a long-time supporter and former trustee of Brooklyn Friends School, has been drawing important media attention to the persistent state of racial economic inequality in the United States. Dr. Hamilton’s Ph.D. is in economics and he is an Associate Professor in the Milano, The New School for Management and Urban Policy at The New School. A stratification economist, he works on the causes, consequences and remedies of racial and ethnic inequality in economic and health outcomes, including the examination of identity, racism, colorism, and socioeconomic outcomes. Dr. Hamilton has been in the public eye for many years, but

his recent work has generated great national interest in these pressing concerns. Beginning with, by all accounts, an incredible keynote speech and enlightening workshop presentations at the White Privilege Conference in early April, Darrick was soon featured prominently in the April 28 New York Times article, “Wealth Gap Among Races Widened Since Recession.”

Dr. Hamilton was also interviewed on NPR by The Take Away’s John Hockenberry for “A Growing Wealth Gap,” and by Weekend Edition’s Scott Simon for “Fewer Jobs, Persistent Racial Disparity.” Going beyond the scholarship of economic equality, Professor Hamilton also suggests active and raceblind paths to solutions, including federal job guarantees and savings accounts granted to infants, begun with funds that would distribute greater sums to families of less wealth, and which could be used toward college or opening a business. As Professor Hamilton stated in his NPR interview on the Weekend Edition, “To deal with this dramatic problem, we need dramatic policies.”


alum

profile

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James Lynch ’81

real estate and banking attorney, James Lynch ’81 is an Assistant Professor at Brooklyn College in the Finance and Business Management program. James has served as a consultant to numerous non-profit housing and community groups; his expertise is in corporate and personal finance, micro loans, and first time home buying. This dynamic legal eagle was born in Brooklyn, and his family moved to Cambria Heights, Queens when he was seven. “Cambria Heights was a fantastic neighborhood. People cared about their neighbors. Really, people would leave their back doors open, sit in the back yard, watch television and kibitz with their neighbors,” he recalled. “It was a middle class, working neighborhood where hard work was prized, and which was culturally and ethnically diverse.” James came to BFS as a 7th grader. “My mother, who was an educator, was focused on my receiving a values-based education which focused on the dignity and self-worth of the individual.” The culture at BFS was a shock to him at first, he now admits. “The amount of freedom that the students had was simply not considered in my old school. But I loved the change. BFS represented a kind of mental and spiritual freedom that I didn’t have. The Quaker focus on the inner light was really an extension of the beliefs that my family was practicing already.”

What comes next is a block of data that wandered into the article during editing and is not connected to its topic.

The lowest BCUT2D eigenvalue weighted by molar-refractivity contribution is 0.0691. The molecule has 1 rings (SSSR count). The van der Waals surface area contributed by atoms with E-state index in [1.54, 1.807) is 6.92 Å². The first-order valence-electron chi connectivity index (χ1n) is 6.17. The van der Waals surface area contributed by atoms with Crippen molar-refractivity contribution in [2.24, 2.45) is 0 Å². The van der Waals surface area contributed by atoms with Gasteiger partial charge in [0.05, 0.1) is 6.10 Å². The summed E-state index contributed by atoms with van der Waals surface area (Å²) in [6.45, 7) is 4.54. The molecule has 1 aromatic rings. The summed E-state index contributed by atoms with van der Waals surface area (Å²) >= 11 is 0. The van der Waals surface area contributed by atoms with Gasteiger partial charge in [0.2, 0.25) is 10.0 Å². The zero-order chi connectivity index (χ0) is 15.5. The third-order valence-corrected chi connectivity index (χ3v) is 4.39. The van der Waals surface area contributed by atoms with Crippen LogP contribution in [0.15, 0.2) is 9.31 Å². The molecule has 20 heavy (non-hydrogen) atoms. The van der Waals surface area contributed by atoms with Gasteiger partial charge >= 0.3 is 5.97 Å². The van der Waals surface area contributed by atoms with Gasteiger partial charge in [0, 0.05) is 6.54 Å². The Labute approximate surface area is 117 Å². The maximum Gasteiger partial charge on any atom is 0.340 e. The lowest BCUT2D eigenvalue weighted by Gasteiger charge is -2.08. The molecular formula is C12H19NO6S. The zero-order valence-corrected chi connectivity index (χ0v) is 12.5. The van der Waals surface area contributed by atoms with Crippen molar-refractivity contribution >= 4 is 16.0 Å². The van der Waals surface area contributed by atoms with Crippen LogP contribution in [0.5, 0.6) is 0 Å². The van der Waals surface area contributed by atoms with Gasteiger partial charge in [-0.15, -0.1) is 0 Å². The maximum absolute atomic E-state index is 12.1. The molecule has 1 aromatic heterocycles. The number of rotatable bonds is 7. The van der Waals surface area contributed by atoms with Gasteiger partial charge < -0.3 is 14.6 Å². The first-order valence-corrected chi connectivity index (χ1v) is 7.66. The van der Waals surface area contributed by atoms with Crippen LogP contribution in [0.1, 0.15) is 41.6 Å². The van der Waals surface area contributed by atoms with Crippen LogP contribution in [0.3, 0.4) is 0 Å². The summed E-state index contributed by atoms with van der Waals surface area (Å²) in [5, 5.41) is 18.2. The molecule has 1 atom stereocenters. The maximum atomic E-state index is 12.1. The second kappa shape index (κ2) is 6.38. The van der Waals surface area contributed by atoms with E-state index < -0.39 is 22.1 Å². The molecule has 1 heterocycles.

Teachers had a major impact on the young James. “Martin Moore saved me as a student and changed my future forever,” he recounted of one of his favorite BFS teachers. “He made me realize that no matter how many challenges I have I can make it so long as I apply myself. That advice was crucial when I was eventually diagnosed as having dyslexia.” Of his singing with the Boston Orchestra in the 1980s as part of an international choir, he thanks Marjory Duncalfe and Valerie Lindquist: “Both were important for my confidence as a professional singer.” James also credited Martin Norregaard and Richard Begelman for instilling in him a love of literature. Don Knies, Ron Patterson, and his former teacher who is now head of school Larry Weiss, continue to influence him every day. Lastly there was yet an earlier head of school, Stuart Smith, who “gave me a philosophy which I apply to this very day in every endeavor. He said, and I paraphrase him, ‘We don’t educate students for the way the world is but for the way the world can be.’ – that is how I live my life and it is a subtext to everything I do.” After BFS, James attended Brown University, earning his degree in Religious Studies, a passion he attributes directly to his experiences at BFS. His college admissions essays reflected his belief that, “While many people thought that societal problems could be separated into distinct categories, the essential question was, how are we as human

beings relating to one another? BFS influenced my entire experience while I was at Brown.” During his freshman year he cofounded a coed interracial fraternity, Delta Psi, after an attack on students of color occurred on campus. His continued humanitarian work eventually led to his decision to become an attorney. “I founded an organization dedicated to housing homeless women and children,” he said. “During my work I was surprised when several city and state officials asked for what amounted to little more than kickbacks. These requests strengthened my resolve, and my decision to go to law school. I realized that by learning the law I could develop skills that could be of value to those who were unable to adequately protect themselves.” James pursued his legal studies at SUNY Buffalo, focusing on Critical Legal Studies, which he described as “a philosophical approach which states that the law is not necessarily fair and balanced, but rather it is heavily influenced by the economics, business and sociopolitical realities in which laws arise.” Soon James was a novice attorney for a private practice, while also serving on the board of New York City-based Eviction Intervention Services, where he focused on the displacement of elderly residents of Eastern European descent. Not long after 9/11 he formed his own practice, focused on providing low- and moderate-income clients with legal representation. At Brooklyn College today, James teaches business law, ethics, crisis management, and, not surprisingly, spirituality and happiness in the workplace. When he’s not busy working, James is busy “working,” he quipped. “I have utilized my legal skills, when time permits, to advising the victims of the sub-prime lending scandal and working with building organizers to thwart hostile takeovers. Recently I worked with lawyers involved in obtaining social justice for the victims of Hurricane Sandy. I have also helped found a company dedicated to ensuring that doctors can maintain their individual and local practices.” His advice to the current generation of BFS students? “First, as Stuart Smith told me, BFS is not educating you for the way the world is, but for the way the world can be. Second – if you remember nothing else – use the concept and interaction with the inner light in every individual as a focus in your daily experience to cherish every encounter that you have. Third, the silence that you learned about while at BFS can be your secret room of respite that can carry you through life’s inevitable storms of strife and uncertainty.” – Jeffrey Stanley